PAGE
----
updated 7/27/2006 5:44:58 PM ET 2006-07-27T21:44:58

Direct-to-consumer DNA tests are promising nutrition advice customized to people's genes, but congressional investigators said Thursday the tests are of no medical value and can mislead people.

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"I want to send a message to consumers across the country: Buyer beware," said Gregory Kurtz, who led a probe by the Government Accountability Office, the investigative arm of Congress.

At issue is a field called nutritional genomics, which researches how complex interactions between genes and diet may affect people's risk of future illnesses. Many genetic authorities say the field has promise but that much more research is needed before offering DNA-tailored advice.

Yet on the Internet and in some stores, people can buy kits, costing from $99 to $1,000, that let them send in a cheek swab for DNA analysis, fill out a lifestyle questionnaire and receive nutrition advice.

Investigators bought kits from companies selling through four Web sites, and created 14 pretend customers. The questionnaires described consumers of different ages and lifestyles, but were paired with DNA samples from Kurtz's infant daughter and a male agent at the GAO.

The advice varied greatly, but mostly contained generalities such as do not smoke and that the "customers" with bad diets may risk heart disease, the GAO reported.

One company advised three of the fictitious customers to buy a "personalized" dietary supplement blend, costing more than $1,880 a year, that the company claimed could repair damaged DNA, Kurtz said.

Sales pitch for supplements
Genetics experts told the GAO there is no pill that can repair DNA damage and that some of the blend's mega-dose vitamins might even cause harm. Plus, the advice was not personalized because it was the same blend even though two "customers" had different DNA and all three had very different health risks, Kurtz said.

A second company recommended a supplement blend for $1,200 a year that contained the same multivitamins that can be bought in any drugstore for about $35. "It's a rip-off," Kurtz said.

Investigators also sent one lab in the test a urine sample that actually was the synthetic urine used to cheat on drug tests. The lab's analysis showed no sign if it could tell the urine was fake.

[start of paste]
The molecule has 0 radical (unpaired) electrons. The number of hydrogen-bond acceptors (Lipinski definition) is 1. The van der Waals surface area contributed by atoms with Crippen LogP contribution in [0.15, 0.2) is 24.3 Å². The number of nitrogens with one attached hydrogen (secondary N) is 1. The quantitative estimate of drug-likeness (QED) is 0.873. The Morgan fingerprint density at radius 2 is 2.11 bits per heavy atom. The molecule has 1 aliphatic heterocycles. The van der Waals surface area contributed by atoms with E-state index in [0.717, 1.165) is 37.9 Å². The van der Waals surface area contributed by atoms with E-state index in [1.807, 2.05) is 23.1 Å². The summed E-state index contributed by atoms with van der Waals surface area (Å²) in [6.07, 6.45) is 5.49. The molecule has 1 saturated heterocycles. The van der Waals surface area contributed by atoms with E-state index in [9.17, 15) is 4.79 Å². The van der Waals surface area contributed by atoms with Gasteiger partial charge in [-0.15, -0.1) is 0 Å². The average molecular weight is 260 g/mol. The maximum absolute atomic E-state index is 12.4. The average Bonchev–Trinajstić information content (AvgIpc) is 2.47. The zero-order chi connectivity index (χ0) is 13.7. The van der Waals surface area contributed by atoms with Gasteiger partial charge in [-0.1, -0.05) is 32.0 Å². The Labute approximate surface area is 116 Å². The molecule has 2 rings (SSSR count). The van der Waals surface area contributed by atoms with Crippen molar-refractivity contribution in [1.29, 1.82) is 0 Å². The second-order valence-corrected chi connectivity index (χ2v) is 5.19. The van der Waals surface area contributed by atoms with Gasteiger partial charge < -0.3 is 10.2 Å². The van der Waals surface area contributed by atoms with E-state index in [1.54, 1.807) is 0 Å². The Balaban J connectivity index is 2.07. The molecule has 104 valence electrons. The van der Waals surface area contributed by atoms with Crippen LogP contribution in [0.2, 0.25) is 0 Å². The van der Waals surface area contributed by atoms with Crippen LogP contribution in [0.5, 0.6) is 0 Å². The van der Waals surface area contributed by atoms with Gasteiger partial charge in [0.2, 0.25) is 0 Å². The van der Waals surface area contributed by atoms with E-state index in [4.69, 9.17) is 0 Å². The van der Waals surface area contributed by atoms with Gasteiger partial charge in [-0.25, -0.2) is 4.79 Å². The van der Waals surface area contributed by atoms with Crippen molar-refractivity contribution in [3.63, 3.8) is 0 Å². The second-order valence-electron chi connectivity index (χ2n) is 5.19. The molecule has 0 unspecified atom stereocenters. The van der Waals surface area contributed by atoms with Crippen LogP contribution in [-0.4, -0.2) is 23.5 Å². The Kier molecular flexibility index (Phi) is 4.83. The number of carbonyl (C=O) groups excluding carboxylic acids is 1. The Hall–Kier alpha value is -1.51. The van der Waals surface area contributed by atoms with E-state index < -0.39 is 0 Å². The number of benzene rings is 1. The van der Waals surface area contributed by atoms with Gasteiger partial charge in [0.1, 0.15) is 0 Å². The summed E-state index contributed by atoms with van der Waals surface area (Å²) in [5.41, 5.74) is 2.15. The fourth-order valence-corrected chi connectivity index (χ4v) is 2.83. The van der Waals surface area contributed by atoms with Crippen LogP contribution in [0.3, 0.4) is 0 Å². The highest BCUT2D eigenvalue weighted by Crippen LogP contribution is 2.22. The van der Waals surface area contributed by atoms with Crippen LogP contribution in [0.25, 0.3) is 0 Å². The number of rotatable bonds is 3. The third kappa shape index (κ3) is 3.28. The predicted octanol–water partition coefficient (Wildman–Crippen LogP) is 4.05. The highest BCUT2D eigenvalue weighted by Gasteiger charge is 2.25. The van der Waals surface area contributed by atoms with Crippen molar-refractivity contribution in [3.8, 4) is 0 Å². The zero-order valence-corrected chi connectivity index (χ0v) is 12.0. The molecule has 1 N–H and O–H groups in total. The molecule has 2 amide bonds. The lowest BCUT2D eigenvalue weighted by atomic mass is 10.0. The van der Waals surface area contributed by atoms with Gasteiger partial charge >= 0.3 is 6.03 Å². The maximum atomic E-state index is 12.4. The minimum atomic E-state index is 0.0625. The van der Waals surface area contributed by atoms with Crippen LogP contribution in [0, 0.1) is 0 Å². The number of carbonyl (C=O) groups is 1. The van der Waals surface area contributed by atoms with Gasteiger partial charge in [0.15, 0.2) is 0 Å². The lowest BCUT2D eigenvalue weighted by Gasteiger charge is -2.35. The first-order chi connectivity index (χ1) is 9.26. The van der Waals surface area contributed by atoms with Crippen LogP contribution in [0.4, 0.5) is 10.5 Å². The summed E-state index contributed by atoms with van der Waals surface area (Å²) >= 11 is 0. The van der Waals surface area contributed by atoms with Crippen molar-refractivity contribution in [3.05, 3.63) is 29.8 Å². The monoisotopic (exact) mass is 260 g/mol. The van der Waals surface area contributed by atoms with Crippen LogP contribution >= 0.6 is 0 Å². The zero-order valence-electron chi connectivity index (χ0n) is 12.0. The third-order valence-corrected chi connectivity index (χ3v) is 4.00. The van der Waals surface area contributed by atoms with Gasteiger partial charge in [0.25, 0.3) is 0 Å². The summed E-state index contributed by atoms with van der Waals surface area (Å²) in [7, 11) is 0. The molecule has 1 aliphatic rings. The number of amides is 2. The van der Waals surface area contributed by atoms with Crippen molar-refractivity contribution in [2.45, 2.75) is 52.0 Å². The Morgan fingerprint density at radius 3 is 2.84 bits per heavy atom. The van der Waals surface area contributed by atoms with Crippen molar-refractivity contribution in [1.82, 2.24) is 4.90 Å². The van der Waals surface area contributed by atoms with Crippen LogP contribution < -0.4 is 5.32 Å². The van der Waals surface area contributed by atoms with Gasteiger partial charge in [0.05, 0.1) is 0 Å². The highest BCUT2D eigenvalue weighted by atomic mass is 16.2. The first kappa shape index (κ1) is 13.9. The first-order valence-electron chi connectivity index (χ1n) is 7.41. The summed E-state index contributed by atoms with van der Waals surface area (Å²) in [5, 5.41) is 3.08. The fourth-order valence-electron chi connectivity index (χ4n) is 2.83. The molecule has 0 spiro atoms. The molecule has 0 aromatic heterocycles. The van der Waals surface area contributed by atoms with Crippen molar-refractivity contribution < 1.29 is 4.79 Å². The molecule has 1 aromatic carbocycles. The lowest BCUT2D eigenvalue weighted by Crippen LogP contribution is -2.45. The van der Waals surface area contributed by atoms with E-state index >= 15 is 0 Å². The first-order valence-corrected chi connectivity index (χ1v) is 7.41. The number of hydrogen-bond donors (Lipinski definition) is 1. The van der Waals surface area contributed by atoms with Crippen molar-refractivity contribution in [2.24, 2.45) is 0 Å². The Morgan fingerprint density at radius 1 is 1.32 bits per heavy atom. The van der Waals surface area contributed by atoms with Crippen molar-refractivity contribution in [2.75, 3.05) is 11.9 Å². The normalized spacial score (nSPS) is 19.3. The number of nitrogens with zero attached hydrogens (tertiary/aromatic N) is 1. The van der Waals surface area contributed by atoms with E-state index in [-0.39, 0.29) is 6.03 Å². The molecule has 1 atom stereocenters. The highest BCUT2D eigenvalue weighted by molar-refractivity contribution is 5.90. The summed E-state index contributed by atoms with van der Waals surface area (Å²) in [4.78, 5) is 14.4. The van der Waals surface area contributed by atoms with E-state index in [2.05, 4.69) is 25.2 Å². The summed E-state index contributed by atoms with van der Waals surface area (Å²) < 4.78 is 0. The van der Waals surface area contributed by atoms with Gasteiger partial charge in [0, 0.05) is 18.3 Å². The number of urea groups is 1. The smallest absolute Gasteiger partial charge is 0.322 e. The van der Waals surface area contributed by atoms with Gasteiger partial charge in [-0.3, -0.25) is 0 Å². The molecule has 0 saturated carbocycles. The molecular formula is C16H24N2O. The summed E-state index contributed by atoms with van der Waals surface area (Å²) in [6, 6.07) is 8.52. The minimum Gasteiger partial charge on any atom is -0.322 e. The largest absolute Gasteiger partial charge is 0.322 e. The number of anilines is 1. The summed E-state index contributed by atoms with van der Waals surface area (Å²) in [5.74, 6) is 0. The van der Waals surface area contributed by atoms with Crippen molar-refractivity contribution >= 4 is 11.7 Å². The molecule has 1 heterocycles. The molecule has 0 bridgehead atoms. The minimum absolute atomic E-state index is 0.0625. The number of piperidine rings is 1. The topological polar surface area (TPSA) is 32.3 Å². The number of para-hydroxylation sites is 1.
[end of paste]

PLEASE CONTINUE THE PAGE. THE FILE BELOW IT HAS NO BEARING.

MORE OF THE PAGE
Representatives from the gene-testing companies testified Thursday that they were providing an important service and were criticized unfairly because they had not had a chance to see and respond to the allegations.

"We stop where the science stops," said Rosalynn Gill-Garrison, chief science officer of Sciona Inc. of Boulder, Colo.

Asked how the company could offer different nutrition advice for the same DNA, Gill-Garrison said that was to be expected because the advice is tailored largely to the questionnaire about customers' current diet and health.

But Sen. Gordon Smith, R-Ore., who called for the investigation, said there is no assurance the DNA testing is accurate, and that the fledgling industry's health claims get ahead of proven science.

"I'm very alarmed that consumers are being preyed upon," he said, urging for greater federal oversight.

Gene testing can be done either using test kits approved by the Food and Drug Administration or through certain specially certified laboratories. The FDA told Smith it is investigating whether the tests highlighted Thursday violated any regulatory requirements.

Meanwhile, federal health officials urged consumers to consult their doctors or trained genetics counselors before undergoing any genetic testing.

Copyright 2006 The Associated Press. All rights reserved. This material may not be published, broadcast, rewritten or redistributed.

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